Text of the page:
One week after Katrina, we were back in the car, this time to our soon-to-be host family in Birmingham. By the time we would arrive at our new temporary home two days later, J. (all of 2 years old) clearly had become unsettled by the experience of, well, being unsettled. Over the past week we had driven hundreds of miles and spent the night in six different places. Little J. may have had some idea as to what had happened in Waveland, but that didn't affect him as much as the immediate lack of stability and his world turning upside-down. He began to associate the car with this turmoil and responded by kicking and screaming whenever he needed to be buckled into his car seat. The portable DVD player lost its calming effect (even with some new discs we picked up on the way), and we simply had to endure the noise until he tired himself out.
This would last for the next three months.
On reaching Birmingham (and exiting the car) we felt some semblance of calm for the first time since Katrina. Our host family (father, mother, 23-year old daughter, 21-yr old son, 14-yr old son, and 7-yr old son) were warm, gracious, accommodating, and almost eerily understanding. They let us know in no uncertain terms that, despite our protestations, we were not to consider ourselves a burden to them, and that we were welcome to stay as long as we needed. They asked for nothing in return, other than allowing them to help ease our way. Obviously, we would have none of that, and we tried to repay what we could, helping with groceries and meals and whatever else we could, but in the end, it would never be anywhere close to what we felt we owed this family.
In anticipation of our arrival, they had printed a local news item about previously unknown Waveland. A local pilot had flown his plane down with donated relief supplies, and he described massive devastation, but the specifics were otherwise scant. I was eager to drive in and assess the situation first-hand, and the father shared my sentiment, but how to arrange it?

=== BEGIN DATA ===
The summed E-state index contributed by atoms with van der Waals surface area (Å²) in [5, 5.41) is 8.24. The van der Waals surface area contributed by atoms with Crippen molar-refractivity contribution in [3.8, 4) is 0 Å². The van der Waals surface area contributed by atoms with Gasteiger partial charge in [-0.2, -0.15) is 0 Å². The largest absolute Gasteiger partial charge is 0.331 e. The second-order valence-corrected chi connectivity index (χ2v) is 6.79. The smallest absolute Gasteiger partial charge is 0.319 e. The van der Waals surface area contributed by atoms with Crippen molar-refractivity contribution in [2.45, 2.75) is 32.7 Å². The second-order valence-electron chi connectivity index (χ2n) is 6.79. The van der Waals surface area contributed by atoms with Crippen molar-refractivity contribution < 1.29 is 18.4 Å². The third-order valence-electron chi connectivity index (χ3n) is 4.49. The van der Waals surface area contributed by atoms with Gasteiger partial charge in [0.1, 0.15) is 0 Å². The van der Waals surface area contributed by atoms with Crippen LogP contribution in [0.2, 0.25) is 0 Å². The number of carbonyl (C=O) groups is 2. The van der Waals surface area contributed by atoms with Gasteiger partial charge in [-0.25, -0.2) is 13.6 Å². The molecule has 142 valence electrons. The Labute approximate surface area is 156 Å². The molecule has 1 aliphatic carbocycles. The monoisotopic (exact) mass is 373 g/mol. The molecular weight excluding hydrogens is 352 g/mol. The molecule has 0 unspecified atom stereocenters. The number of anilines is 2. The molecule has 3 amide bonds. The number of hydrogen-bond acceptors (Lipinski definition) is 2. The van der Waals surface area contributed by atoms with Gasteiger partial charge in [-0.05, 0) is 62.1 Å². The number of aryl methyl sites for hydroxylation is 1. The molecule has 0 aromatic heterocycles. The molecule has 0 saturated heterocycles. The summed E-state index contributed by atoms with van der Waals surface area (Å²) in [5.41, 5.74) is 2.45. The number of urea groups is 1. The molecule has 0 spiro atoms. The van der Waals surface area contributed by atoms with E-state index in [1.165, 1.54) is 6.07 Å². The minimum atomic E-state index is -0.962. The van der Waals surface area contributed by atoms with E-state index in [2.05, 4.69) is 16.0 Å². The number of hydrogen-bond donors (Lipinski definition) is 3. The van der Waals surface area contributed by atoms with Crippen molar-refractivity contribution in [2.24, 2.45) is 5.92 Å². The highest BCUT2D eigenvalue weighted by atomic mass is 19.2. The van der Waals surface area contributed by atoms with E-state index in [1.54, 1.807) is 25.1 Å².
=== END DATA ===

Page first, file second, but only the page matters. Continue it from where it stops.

The next day he came to me and asked if I wanted to drive down tomorrow. He, his oldest son, and I would set off before dawn, spend the day on the coast, and return that night.
The plan was set; I packed a backpack with some essentials, went to bed early, woke a few hours later, and we were off. I brought a notebook to remind me of my mission objectives: survey the office, talk to the hospital CEO about possibilities for returning to practice, visit our house, salvage a few valuables, and bring back Oscar the dog.
Approaching within 100 miles from the coast we saw trees snapped like toothpicks and stripped of leaves. We stopped in a Wal-Mart in Mobile, Alabama for last-minute food and water. Mobile had its fair share of damaged roofs but it had returned to being a functional city. As we continued west on I-10, the extent of destruction seemed to grow with every mile. More and more trees were down, as well as metal billboards twisted and folded in half. From the highway we saw only one or two gas stations open, identifiable by the cars lined up for up to a mile distant. (Thank goodness we took the family's fuel-efficient diesel.) Finally, we reached Exit 13: Highway 603, Bay St. Louis/Waveland. The hotel and gas station at the interstate exit were mangled wrecks of concrete and metal. We were about 5 miles from the main road through town, Highway 90, and another 2-3 miles from the water.
One mile from Highway 90, the National Guard was manning a checkpoint, complete with radio antenna and soldiers with M-16 rifles. Only locals or those on official business were allowed through, presumably to minimize looting; my hospital ID and driver's license were sufficient to let us pass.
We had entered the disaster zone.